Great Dane Temperament explained: The biggest dog with the biggest heart
Are you considering adding a larger furry friend to your family, and you’re not a cat person? If so, the Great Dane might be just the dog for you!
This post will help you learn more about this majestic and gentle giant. We will look at their history, genetic traits, potential diseases and temperamental habits so you can understand the breed better. So, whether you’re a novice dog owner or had dogs before, keep reading. The gentle Great Dane will make your heart beat faster!
History of the Great Dane
The Great Dane was bred to assist in hunting wild boar in their native country. They usually ran in packs to bring the wild boar down and keep it on the ground. Whilst the name suggests their origin is Denmark, it is Germany.
The first Great Danes were bred in the 16th century, maybe even earlier, but there is evidence that giant dog breeds go as far back as the 11th century. They might have looked different to the Great Danes we know and love today.
The Great Dane was crossed from English Mastiffs and Irish Wolfhounds. Their giant size is the influence of the Wolfhound, whilst the small stubborn streak might come from the English Mastiff. German noblemen often kept them to protect carriages, and they were the perfect dog to scare away thieves. The sighthound in them is vigilant and aware of their surroundings. They have the instinct to guard, although it can be more muted in the Danes kept as companion dogs today.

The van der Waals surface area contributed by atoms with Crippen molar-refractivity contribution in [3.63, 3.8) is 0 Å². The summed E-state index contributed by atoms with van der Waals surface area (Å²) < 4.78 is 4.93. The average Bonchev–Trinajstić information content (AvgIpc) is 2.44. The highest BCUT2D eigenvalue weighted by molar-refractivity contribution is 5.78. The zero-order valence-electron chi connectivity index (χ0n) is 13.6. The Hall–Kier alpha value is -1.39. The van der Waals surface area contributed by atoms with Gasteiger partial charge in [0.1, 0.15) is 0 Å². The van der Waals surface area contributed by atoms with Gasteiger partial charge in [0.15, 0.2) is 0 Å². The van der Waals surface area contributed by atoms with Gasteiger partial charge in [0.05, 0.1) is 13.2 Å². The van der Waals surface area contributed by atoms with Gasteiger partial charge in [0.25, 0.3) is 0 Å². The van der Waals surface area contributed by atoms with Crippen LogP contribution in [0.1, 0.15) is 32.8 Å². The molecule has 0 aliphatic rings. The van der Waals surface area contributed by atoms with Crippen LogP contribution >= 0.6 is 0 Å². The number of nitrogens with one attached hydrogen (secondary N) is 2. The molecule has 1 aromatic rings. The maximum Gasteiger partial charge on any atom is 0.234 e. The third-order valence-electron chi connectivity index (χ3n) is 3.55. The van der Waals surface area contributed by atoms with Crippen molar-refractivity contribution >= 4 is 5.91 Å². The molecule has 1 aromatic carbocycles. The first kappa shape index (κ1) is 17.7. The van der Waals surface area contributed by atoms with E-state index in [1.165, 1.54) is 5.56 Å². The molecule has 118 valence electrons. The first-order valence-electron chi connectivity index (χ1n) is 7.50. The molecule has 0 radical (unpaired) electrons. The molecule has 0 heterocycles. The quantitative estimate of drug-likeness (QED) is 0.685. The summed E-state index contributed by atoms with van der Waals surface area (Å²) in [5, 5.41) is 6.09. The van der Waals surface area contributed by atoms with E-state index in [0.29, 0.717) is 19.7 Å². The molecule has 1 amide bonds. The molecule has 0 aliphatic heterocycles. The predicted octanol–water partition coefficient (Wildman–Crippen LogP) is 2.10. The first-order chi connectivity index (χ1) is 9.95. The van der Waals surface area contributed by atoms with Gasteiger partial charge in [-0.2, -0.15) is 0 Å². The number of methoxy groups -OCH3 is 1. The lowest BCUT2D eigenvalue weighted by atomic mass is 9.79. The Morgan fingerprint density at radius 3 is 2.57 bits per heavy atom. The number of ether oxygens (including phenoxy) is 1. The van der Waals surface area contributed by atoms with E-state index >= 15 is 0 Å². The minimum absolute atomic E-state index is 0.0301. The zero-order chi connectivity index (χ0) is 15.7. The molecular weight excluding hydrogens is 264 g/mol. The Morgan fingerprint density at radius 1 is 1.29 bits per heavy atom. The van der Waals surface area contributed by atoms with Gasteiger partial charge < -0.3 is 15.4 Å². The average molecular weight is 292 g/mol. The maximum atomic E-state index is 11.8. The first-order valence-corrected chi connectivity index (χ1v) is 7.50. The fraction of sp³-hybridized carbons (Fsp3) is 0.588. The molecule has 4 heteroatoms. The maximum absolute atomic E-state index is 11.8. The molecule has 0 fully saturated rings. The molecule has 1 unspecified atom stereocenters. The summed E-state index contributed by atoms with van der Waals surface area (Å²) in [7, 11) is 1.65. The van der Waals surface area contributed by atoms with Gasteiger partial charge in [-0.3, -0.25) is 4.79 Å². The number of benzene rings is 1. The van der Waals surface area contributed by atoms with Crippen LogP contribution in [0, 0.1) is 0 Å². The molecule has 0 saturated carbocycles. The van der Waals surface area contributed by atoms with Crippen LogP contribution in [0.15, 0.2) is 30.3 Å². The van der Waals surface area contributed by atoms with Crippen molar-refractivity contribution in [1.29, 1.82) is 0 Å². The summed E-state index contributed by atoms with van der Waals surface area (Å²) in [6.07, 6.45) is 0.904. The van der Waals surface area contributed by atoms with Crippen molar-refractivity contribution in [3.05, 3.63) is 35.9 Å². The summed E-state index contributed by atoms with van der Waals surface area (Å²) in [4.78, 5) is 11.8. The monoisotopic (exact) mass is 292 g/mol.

The British Kennel Club recognises six standard breed colours. Black, blue, brindle, fawn, Harlequin, and mantle. But there are loads of newer colour combinations these days. They just wouldn’t be allowed in the show ring. But we don’t care about breed standards that much anyway. A doggo is a doggo!
Great Danes are at least 76cm high at the withers when male and 71cm if the dog is a female. Their weight is a minimum of 54kg and 46kg for females.
The record for the tallest Great Dane went to Zeus, who measured a staggering 111cm at the withers and came in at around 70kg.
Great Dane registrations in the UK 2023
233 Great Danes were registered with the UK Kennel Club in Q2 2022. This number is up from last year at the same time. Overall, 865 Great Danes were registered in 2022, which is actually less than in 2021.
Source: https://www.thekennelclub.org.uk/media/2408/quarterly-breed-stats-working.pdf updated March 2023
What is the Temperament of the Great Dane?